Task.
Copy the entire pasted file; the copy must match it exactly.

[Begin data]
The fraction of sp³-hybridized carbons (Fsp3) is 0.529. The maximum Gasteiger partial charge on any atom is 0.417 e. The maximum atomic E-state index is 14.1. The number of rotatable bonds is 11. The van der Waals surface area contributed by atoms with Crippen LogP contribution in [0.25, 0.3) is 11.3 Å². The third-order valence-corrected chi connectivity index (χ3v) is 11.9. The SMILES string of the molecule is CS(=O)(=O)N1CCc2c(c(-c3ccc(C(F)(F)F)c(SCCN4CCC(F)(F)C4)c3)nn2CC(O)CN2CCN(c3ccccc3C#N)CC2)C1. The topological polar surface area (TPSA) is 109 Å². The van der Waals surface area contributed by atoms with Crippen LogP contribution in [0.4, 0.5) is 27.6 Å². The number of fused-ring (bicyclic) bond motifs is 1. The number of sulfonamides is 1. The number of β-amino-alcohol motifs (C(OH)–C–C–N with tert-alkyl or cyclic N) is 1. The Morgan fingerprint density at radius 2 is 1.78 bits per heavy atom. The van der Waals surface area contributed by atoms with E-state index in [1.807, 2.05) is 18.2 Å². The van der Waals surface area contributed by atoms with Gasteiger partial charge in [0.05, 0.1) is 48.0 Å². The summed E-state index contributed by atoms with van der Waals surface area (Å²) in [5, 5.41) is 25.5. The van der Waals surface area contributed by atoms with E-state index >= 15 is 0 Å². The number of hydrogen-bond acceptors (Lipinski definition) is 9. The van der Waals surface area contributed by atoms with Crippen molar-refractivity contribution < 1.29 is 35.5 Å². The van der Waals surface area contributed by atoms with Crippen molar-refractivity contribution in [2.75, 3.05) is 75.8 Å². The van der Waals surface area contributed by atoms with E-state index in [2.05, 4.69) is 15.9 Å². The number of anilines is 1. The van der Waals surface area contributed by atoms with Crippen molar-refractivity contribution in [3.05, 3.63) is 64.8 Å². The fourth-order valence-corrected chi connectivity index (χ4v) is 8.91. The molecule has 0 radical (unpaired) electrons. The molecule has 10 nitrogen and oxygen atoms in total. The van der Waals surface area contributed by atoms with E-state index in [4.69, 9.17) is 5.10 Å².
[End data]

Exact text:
The fraction of sp³-hybridized carbons (Fsp3) is 0.529. The maximum Gasteiger partial charge on any atom is 0.417 e. The maximum atomic E-state index is 14.1. The number of rotatable bonds is 11. The van der Waals surface area contributed by atoms with Crippen LogP contribution in [0.25, 0.3) is 11.3 Å². The third-order valence-corrected chi connectivity index (χ3v) is 11.9. The SMILES string of the molecule is CS(=O)(=O)N1CCc2c(c(-c3ccc(C(F)(F)F)c(SCCN4CCC(F)(F)C4)c3)nn2CC(O)CN2CCN(c3ccccc3C#N)CC2)C1. The topological polar surface area (TPSA) is 109 Å². The van der Waals surface area contributed by atoms with Crippen LogP contribution in [0.4, 0.5) is 27.6 Å². The number of fused-ring (bicyclic) bond motifs is 1. The number of sulfonamides is 1. The number of β-amino-alcohol motifs (C(OH)–C–C–N with tert-alkyl or cyclic N) is 1. The Morgan fingerprint density at radius 2 is 1.78 bits per heavy atom. The van der Waals surface area contributed by atoms with E-state index in [1.807, 2.05) is 18.2 Å². The van der Waals surface area contributed by atoms with Gasteiger partial charge in [0.05, 0.1) is 48.0 Å². The summed E-state index contributed by atoms with van der Waals surface area (Å²) in [5, 5.41) is 25.5. The van der Waals surface area contributed by atoms with E-state index >= 15 is 0 Å². The number of hydrogen-bond acceptors (Lipinski definition) is 9. The van der Waals surface area contributed by atoms with Crippen molar-refractivity contribution < 1.29 is 35.5 Å². The van der Waals surface area contributed by atoms with Crippen molar-refractivity contribution in [2.75, 3.05) is 75.8 Å². The van der Waals surface area contributed by atoms with E-state index in [2.05, 4.69) is 15.9 Å². The number of anilines is 1. The van der Waals surface area contributed by atoms with Crippen molar-refractivity contribution in [3.05, 3.63) is 64.8 Å². The fourth-order valence-corrected chi connectivity index (χ4v) is 8.91. The molecule has 0 radical (unpaired) electrons. The molecule has 10 nitrogen and oxygen atoms in total. The van der Waals surface area contributed by atoms with E-state index in [4.69, 9.17) is 5.10 Å².